Joe Biden Defends $1.9 Trillion Coronavirus Aid: Americans Losing Hope, Looking to Government for Help

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“It’s very clear that our economy is in trouble,” he said during a speech at the White House, highlighting the difficulties for Americans during the coronavirus pandemic.

Biden spoke about the hopelessness in the country, pointing to the rise in suicides, drug overdoses, domestic violence, and mental health problems in the country.

He proposed the government as the solution, announcing that he would move forward on his $1.9 trillion rescue package.

“A lot of folks are losing hope and I believe the American people are looking right now to their government for help,” he said.

Biden indicated he was no longer interested in working with Republicans to pass a bipartisan coronavirus relief bill, noting that the negotiations would only prolong the aid that was needed immediately.

“I’m going to act. I’m going to act fast,” he said. “I’d like to do it with the support of Republicans … But they are not willing to go as far as we need to go.”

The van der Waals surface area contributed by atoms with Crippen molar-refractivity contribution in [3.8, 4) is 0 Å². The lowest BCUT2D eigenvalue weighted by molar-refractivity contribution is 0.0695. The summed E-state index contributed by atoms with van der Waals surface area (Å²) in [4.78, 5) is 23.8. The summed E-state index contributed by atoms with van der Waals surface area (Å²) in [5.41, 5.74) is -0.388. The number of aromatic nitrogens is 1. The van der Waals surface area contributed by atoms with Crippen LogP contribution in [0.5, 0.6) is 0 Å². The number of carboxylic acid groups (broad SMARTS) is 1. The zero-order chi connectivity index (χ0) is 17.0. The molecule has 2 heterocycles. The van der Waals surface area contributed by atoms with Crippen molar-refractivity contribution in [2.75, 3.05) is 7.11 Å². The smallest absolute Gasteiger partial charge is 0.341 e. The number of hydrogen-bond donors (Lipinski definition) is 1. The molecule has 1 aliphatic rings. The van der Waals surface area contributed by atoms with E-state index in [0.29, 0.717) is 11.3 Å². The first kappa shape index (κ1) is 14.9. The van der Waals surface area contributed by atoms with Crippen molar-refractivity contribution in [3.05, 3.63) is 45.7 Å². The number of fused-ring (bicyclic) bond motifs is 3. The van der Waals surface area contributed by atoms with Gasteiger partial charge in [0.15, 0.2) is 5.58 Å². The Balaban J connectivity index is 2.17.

Sen. Mitch McConnell previously passed five bipartisan coronavirus relief bills before Biden was president, but Biden accused Republicans of trying to stall the process until 2025. Earlier this week, Biden met with ten senate Republicans led by Sen. Susan Collins, who proposed a smaller $619 billion aid package.

“What Republicans have proposed is either to do nothing or not enough,” Biden said. “All of a sudden, many of them have rediscovered fiscal restraint and concern for the deficits.”

Biden said that the Republican approach would only ensure more direct pain for the American people.

He said that Congress would only seek $1,400 individual direct payments, despite his promise to the people in the state of Georgia that he would send out $2000 checks “immediately” if they put Democrats in control of the Senate.

“I’m not cutting the size of the checks. They’re going to be $1,400. Period,” he said. “That’s what the American people were promised.”

Biden again repeated his message that he wanted to err on spending too much money rather than too little.